The Minnesota Timberwolves quickly became a top target destination for NBA coaches after fielding one of the most promising NBA rosters. It features arguably two franchise cornerstones, in Andrew Wiggins and Karl-Anthony Towns. The Wolves also have some exciting role players like dunk champ extraordinaire Zach LaVine and starting point guard Spaniard Ricky Rubio.
Former Chicago Bulls coach Tom Thibodeau was the name that the Timberwolves decided on. A better choice likely could not have been made. He brings a defensive philosophy and strategy that worked brilliantly for most of his tenure in Chicago.
Minnesota was also smart enough to keep a couple veterans around on its roster last season, starting both Tayshaun Prince and Kevin Garnett (only Garnett is even on the books and only through next season), relative relics in comparison to the rest of its youthful roster.
With some simple tweaks and the addition of first-year coach Thibodeau, the Wolves appear ready to make a major leap in the Western Conference hierarchy. The playoffs certainly would have to be a goal, even as early as next season potentially.
Wiggins will be in his third season next year, and he has become a lethal scorer whose efficiency is no longer an issue. He is improving rapidly, and he is already an elite defender. The Cleveland Cavaliers no doubt regret dealing him before he ever suited up for an NBA game. It is not as though Kevin Love has appeared to have been worth the gamble.
Perhaps few outside of Cavs fans even thought he would be.
Wiggins passes the eye test to such a degree that there can be no doubting his potential greatness. Love, meanwhile, was a good player putting up great stats on a poor team.
Beyond Wiggins' sheer brilliance, Karl-Anthony Towns nevertheless posted one of the highest PERs (22.6) of any rookie in recent seasons—and at this point, it is not inaccurate to throw around the label of a “young Tim Duncan.” Towns is an elite defender and is mechanically sound in every way. His motor is superb. He takes good shots and can create his own looks.
As to whether the alpha dog is Wiggins or Towns hardly matters right now. This is a team still due for a lot of growth.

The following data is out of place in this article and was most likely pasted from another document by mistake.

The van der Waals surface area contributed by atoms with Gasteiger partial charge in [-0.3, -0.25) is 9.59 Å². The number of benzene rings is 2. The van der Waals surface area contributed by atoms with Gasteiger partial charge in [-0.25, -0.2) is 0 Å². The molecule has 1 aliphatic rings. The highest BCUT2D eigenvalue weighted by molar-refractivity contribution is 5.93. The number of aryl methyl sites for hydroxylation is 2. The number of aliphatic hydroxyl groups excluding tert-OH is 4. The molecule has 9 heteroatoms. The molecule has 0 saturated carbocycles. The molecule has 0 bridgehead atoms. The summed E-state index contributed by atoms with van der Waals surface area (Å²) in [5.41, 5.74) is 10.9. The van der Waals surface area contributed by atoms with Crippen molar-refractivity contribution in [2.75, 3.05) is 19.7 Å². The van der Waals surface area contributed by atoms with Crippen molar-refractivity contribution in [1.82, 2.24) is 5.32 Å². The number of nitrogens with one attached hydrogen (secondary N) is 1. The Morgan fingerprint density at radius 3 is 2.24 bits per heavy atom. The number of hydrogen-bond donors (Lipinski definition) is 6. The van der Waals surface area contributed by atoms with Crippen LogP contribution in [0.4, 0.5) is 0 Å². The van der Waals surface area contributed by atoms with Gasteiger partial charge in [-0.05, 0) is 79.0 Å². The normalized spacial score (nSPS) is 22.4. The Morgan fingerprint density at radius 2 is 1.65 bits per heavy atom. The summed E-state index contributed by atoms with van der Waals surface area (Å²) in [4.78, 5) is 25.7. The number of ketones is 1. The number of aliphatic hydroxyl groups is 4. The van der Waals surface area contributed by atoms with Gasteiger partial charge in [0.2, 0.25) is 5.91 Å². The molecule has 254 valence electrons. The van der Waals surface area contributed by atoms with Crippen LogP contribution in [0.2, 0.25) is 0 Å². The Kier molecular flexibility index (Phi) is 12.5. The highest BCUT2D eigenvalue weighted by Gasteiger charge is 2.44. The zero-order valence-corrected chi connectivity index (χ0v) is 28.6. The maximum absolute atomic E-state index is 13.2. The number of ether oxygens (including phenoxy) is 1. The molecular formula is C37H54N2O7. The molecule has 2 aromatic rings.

But Minnesota does possess the No. 5 overall pick in the 2016 draft, as well, and there will be some great options for improving the team’s prospects.
The No. 5 slot is about at the point of the draft where taking the best available player is not always smartest. The Wolves, though still nascent as a core, need to now consider what would make the team improve the most.
The Wolves seem to be in need of a good back to the basket player and some interior scoring, but the team is hardly finished on the perimeter either. Garnett is mostly on the team for leadership, but he does provide a valuable rotation big. The Wolves could add another, but it seems that they would seek to attain more with a high lottery pick.
There are a number of players who will be considered here, ranging even from Providence point guard Kris Dunn to the seven-foot Croatian sensation Dragan Bender. It is still early in the draft process and a lot of teams have not yet held their prospect workouts. The different tiers of talent are becoming clear, but the exact order never fails to surprise even the biggest "draft junkies." Predicting the whims of GMs is the stuff of pure fantasy, but teams also do have to draft by needs which put them on a "range of hands," so to speak.
Other teams still do not release who they work out.
That makes the entire projection of picks rather sketchy, but the T-Wolves' needs are pretty clear really.
Where is Minnesota weakest?
Minnesota struggled badly to find three-point shooting last season, averaging just 5.5 makes per game while shooting 33.8 percent as a team. Only two Wolves averaged more than one make per game, and Zach LaVine led the way with just 1.5 makes per game (shooting 38.9 percent). Even career gunner Kevin Martin averaged just one per game as the other.
LaVine needs to increase his shot volume, but the Wolves also need more shooters. Wiggins is at this point still reliant heavily on athleticism and is not really a big threat from behind the arc where he shoots just 30 percent. Martin does not factor into the long-term plans.
Towns is a good marksman for a big man at 34 percent, but he also attempts only 1.1 per game.
So basically Minnesota’s two biggest needs are an offensive big man and a three-point shooter.
If seeking to address the shooting, the most logical guys to zone in on are Buddy Hield of Oklahoma and Kentucky Wildcat Jamal Murray. Both are projected to be high lottery picks, with some mock drafts slotting Hield just behind the lock-top-two picks of Ben Simmons and Brandon Ingram.
Hield did win the Naismith Player of the Year award last season, so it would not be any surprise to see him off the board by the time Minnesota selects. Murray seems to be receiving a lot of positive pre-draft buzz, and he would be the best to suit Minnesota’s worst needs, so perhaps it ends up that the Timberwolves do select Murray.
Murray is almost just a younger (and better?) version of Hield, at just 19 years of age. Hield though was a four-year college player, and the argument would be he is more NBA-ready.
Realistically? It may not be until many seasons from now that we definitively know who is better between Hield and Murray.
What are the options to improve post play?
Minnesota really does not have a good low post scorer. Center Gorgui Dieng is mostly a defensive cog, and Nikola Pekovic was both injury prone and rapidly declining, proving to be obsolete last season. That could make a post player attractive to Minnesota as it could use a player with a developed post game.